Administrative innovations could also focus on treating part-time faculty as valuable resources deserving of special status, greater visibility in the public-relations activities of the institution, more facilities to make them feel welcome, open invitations to faculty meetings, and so forth. These actions cost almost nothing. Additional office facilities, pay enhancements, special signing bonuses, and the like could also be established at relatively low cost when compared with the overhead of a full-time employee.
Will distance learning continue to flourish and have the double-digit annual growth that has been projected? To achieve this, all institutions—particularly those that look upon distance learning as a crucial element of revenue growth—must address several challenges. The top-tier universities as a group constitute a small segment of e-learning total enrollment revenues and will continue to pick and choose courses and programs strategically, emphasizing quality over volume. The community colleges and non-top-tier schools, with the lion's share of e-learning enrollments, are on the verge of a major growth surge. If the general demand for online learning continues, especially in junior colleges, at some point the issue of volume versus quality must be faced squarely. This was exacerbated by the removal in 2006 of the 50-50 restriction by Congress, which means there is no longer a barrier to allocating federal scholarship funds to schools that offer over half their credits online.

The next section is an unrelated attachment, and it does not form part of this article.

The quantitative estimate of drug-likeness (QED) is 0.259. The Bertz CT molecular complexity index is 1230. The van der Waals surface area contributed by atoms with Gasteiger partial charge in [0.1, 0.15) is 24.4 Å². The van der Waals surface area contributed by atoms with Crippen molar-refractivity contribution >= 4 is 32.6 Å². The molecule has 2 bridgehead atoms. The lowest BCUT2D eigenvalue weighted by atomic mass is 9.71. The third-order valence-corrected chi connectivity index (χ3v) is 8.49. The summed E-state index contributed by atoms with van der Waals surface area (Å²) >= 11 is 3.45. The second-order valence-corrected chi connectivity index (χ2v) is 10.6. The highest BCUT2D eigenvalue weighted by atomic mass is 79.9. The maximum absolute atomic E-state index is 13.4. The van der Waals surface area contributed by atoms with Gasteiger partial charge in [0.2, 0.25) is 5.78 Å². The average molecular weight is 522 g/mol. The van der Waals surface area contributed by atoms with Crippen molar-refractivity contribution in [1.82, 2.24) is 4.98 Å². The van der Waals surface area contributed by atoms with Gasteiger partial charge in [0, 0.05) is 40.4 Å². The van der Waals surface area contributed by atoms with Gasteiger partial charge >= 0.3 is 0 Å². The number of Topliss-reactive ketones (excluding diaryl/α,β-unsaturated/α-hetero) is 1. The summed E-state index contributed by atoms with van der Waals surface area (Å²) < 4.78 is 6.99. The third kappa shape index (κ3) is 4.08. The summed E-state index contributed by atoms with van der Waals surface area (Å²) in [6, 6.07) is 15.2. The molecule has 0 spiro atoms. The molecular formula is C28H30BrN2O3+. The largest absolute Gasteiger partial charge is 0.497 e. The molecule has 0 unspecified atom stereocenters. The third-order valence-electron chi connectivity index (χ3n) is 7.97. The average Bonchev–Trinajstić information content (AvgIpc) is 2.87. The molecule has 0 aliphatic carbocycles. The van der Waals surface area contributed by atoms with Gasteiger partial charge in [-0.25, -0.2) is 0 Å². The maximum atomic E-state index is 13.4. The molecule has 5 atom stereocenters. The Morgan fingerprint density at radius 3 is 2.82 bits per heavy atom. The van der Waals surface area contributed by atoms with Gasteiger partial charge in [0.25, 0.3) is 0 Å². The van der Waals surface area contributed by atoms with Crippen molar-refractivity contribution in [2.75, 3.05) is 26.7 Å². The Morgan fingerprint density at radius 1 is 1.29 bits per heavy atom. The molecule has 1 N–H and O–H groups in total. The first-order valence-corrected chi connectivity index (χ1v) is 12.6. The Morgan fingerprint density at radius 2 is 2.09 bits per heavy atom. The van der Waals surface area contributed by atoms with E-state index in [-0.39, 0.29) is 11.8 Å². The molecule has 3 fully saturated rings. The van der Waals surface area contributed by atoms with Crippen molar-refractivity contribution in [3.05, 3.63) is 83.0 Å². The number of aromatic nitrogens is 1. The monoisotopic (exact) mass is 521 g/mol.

We have suggested four areas of focus:
- First, institutions offering online programs must attend to part-time faculty, a group that constitutes nearly half of all instructors in higher education. The inequities of pay, for example, can be reduced by exchanging full-time slots for longer-term contract personnel.
- Second, existing and planned facilities require institutional innovation in providing technological support for online programs.
- Third, the incentives and disincentives that currently characterize online teaching demand attention.
- Fourth and most important, all institutions of higher learning would benefit from a greater openness to strategic innovation.